Other SSG members offer other views and expertise and may offer different ideas about how to best meet your child’s learning and support needs. Every member of the group should listen to the ideas offered with an open mind.

Good communication and productive discussion between all members of the Student Support Group will help you come to a shared understanding of your child’s abilities and needs. This will help the group to put the right plans and resources in place to support your child.

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Organisation and documenting of SSG meetings

It is a good idea to hold an SSG meeting early in the year, and then at least once each term. It can sometimes be difficult to schedule SSG meetings; consider planning out meeting times for the year in advance. You can suggest when you think is a good time to hold an SSG meeting, or request an extra meeting if needed.

If your child’s school is some distance from home, or you find it hard to get to the school during school hours for other reasons, the school might be willing to have a phone discussion or a Skype meeting, rather than a face-to-face meeting.

There might be times when the group needs to meet more often than once per term – for example if there are changes in your child’s condition or their home situation, or if they are facing particular challenges at school.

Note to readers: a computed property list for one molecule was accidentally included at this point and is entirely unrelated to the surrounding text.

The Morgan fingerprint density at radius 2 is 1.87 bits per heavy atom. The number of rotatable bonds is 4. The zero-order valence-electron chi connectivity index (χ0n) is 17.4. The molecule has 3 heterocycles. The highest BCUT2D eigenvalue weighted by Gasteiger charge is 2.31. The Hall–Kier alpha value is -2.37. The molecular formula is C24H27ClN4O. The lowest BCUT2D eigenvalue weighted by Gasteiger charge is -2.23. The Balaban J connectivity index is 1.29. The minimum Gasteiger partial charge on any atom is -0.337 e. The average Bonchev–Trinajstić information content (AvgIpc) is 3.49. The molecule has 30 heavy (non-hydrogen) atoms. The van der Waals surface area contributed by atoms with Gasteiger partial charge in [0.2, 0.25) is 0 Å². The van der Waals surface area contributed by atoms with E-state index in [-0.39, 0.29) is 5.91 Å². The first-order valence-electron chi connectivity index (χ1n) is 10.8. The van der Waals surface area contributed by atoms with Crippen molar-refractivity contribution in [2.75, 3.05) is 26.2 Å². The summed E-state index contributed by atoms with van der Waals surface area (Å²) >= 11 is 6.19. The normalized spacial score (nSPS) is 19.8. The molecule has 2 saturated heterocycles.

The school is responsible for organising and recording the decisions made by the SSG. They should provide you with an agenda, preferably in advance, and document the discussion, particularly decisions made and actions agreed on. The record of the meeting should be sent to you and the other SSG members soon after the meeting. Meeting notes can also be recorded on the in-school Program for Students with Disabilities Management System (PSDMS).

Much of the discussion held in the SSG will also feed into your child’s Individual Learning and Support Plan, and any other plans needed to support your child’s personal care, medical care or behaviour.

For more information see: